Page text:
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Re: Ammonite colouration (was Re: SVP Preview)

Hello All   

    I've been lurking on this list for a loooong time, but haven't posted
anything for a couple of years at least.  (We've been building a timberframe
home in Northern Colorado.)

   Yeah, yeah I know it isn't about dinosaurs, but I'm just an old Marine
Biologist turned Sculptor and I'm responding to this post about Ammonites.
I figure if I'm going to jump in here I'd better post something I know
something about.  I am facinated by and I've been sculpting Dinosaurs as
well, and I've learned a lot by lurking on this list.  (I'm sculpting
Coelacanths, Pterosaurs and Pleistocine  Mammals too among other things)

     I've seen some beautiful Ammonites recently, at the Black Hills
Institute and other places and they seem to come in a wide variety of colors
including red.  But the most striking thing about them is that some of them
retain the pearlesence or mother of pearl quality as well as the bright
colors.  As for the flesh of modern cephalopods, it's true, there is no
pigment in the flesh itself.  However Cephalopods have cells within the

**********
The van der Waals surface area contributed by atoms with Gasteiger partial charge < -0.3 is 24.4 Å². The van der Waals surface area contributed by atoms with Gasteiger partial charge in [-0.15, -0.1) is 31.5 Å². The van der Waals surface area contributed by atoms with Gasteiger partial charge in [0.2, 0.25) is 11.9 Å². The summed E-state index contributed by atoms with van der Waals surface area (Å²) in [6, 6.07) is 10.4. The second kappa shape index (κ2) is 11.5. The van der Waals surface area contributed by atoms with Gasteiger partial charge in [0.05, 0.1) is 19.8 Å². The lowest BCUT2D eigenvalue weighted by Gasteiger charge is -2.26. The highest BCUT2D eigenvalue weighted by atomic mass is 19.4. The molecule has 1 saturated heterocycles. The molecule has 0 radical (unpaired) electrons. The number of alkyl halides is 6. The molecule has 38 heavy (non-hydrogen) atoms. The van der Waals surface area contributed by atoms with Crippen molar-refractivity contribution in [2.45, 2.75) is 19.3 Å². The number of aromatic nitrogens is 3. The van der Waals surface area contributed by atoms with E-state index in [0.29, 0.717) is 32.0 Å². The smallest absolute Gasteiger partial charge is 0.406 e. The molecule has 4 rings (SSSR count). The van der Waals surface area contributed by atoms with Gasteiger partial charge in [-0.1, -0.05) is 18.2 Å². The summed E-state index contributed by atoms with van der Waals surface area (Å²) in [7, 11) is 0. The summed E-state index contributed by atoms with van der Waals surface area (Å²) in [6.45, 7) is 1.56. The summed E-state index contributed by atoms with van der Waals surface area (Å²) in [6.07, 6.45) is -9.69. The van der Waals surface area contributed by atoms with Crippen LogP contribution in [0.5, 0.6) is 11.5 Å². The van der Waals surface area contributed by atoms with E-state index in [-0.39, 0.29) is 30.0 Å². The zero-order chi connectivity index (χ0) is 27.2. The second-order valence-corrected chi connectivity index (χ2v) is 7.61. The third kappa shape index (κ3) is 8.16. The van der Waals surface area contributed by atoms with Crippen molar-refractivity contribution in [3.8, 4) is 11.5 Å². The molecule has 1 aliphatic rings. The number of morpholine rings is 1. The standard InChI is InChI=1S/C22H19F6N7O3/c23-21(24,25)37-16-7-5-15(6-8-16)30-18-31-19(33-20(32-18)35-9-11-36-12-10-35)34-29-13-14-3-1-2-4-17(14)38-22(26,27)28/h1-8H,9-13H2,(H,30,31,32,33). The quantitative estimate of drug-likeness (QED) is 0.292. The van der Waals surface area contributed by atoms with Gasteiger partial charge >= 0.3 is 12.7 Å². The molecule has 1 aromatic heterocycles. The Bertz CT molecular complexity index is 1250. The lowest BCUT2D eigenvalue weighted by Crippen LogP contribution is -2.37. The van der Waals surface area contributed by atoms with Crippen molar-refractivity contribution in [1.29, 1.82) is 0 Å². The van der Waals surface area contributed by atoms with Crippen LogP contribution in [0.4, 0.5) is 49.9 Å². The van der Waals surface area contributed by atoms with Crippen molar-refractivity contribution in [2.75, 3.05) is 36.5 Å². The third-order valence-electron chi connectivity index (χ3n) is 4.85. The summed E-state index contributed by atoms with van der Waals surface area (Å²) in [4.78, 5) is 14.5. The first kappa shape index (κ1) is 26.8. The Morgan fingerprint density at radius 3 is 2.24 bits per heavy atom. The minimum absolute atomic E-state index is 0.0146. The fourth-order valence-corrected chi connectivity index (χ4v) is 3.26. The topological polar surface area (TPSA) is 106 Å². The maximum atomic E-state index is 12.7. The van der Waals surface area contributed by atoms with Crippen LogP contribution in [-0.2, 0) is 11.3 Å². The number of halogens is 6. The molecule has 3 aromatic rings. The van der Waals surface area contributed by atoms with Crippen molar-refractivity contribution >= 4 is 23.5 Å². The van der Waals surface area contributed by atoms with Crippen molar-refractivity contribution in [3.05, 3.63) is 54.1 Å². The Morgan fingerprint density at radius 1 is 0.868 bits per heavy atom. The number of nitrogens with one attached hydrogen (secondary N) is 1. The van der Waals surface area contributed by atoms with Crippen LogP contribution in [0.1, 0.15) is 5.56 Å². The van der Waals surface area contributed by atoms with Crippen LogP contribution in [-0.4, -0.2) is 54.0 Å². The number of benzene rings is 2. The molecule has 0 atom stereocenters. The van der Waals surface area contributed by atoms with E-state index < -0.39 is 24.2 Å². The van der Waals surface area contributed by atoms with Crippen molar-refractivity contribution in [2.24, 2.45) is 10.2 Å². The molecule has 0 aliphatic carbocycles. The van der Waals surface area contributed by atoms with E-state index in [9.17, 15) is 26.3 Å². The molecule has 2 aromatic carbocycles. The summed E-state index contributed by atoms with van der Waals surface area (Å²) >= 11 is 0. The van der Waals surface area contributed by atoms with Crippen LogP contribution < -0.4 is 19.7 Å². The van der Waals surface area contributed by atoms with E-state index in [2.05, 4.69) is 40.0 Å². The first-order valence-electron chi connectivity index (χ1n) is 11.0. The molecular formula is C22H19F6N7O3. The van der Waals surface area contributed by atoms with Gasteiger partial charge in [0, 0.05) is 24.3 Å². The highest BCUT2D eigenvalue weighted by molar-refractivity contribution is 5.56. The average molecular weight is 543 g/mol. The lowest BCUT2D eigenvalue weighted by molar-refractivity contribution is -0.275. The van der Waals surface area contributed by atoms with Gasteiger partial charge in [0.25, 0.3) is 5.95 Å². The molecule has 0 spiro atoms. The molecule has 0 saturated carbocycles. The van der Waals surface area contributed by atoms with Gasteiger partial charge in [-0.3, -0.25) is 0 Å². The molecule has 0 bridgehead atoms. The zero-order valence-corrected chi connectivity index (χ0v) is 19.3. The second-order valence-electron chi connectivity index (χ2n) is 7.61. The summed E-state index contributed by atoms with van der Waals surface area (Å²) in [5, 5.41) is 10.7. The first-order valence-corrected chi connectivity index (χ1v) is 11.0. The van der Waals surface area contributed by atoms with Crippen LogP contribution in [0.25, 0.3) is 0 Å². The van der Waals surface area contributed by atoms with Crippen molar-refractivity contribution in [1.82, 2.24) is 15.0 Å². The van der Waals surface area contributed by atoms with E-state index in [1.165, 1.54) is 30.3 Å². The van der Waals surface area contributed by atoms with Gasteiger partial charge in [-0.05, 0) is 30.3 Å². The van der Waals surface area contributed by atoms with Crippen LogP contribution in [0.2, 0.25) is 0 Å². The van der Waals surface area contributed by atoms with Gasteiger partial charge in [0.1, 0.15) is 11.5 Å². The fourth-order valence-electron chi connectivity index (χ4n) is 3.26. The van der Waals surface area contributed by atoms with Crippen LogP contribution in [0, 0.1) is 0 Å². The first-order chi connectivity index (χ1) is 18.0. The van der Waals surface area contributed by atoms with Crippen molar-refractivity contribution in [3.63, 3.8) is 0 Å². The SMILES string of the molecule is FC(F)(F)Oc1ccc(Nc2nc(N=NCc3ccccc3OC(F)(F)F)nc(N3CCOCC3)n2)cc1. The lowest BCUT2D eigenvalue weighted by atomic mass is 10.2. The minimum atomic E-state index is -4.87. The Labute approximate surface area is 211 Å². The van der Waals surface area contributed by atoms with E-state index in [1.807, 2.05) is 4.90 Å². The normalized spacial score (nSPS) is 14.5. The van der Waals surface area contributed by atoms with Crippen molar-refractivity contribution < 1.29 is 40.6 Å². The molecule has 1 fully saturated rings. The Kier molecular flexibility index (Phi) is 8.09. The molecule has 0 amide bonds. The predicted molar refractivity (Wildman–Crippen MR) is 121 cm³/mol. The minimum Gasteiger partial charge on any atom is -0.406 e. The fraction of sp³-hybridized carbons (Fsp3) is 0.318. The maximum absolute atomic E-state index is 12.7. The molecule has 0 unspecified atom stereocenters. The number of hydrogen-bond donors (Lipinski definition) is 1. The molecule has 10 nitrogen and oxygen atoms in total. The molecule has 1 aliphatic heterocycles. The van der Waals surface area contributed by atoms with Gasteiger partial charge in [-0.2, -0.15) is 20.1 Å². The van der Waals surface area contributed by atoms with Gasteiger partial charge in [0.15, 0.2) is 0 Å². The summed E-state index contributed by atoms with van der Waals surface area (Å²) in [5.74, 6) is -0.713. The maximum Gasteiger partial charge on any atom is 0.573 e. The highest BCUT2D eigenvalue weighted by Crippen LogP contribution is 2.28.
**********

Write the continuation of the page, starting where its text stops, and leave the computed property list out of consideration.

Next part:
tissue called chromataphores and these contain pigments.  The animal can
constrict or expand these chromataphores thereby changing the color of the
animal instantly.  This seems to be connected with the emothinal state of
the animal; fear, rage, lust, contentment, etc.  I'm sure you've seen
octopus go from deep red to blanch and back to the color of the substrate.
Squid can ripple with color  and cuttlefish can match their background so
quickly that they seem to dissappear in front of your eyes.   So I wouldn't
be suprised if Ammonites had this capability too, although it's impossible
to know since this all takes place within the soft tissue.  -  Bill Hunt

Bill & Rebecca Hunt
Hunt Wildlife Studios
119 Bierstadt Ct
Livermore,  CO  80536
e-mail;  bill@huntstudios.com
Web;  http://www.huntstudios.com

> From: Dann Pigdon <dannj@alphalink.com.au>
> Reply-To: dannj@alphalink.com.au
> Date: Tue, 01 Oct 2002 06:39:53 +1000
> To: DML <dinosaur@usc.edu>
> Subject: Re: Ammonite colouration (was Re: SVP Preview)
> Daniel Bensen wrote:
>> I was under the impression (er, so to speak) that nothing apart
>> from the shells had ever been discovered for an ammonite.
> Shells can have colouration too. In fact, amongst molluscs, it is
> usually only the shell that is coloured - the flesh is often mostly
> unpigmented. Some cephalopods are the extreme exception, of course.
> -- 
> ________________________________________________________________
> Dann Pigdon                   Australian Dinosaurs:
> GIS / Archaeologist         http://www.geocities.com/dannsdinosaurs
> Melbourne, Australia        http://www.alphalink.com.au/~dannj/
> ________________________________________________________________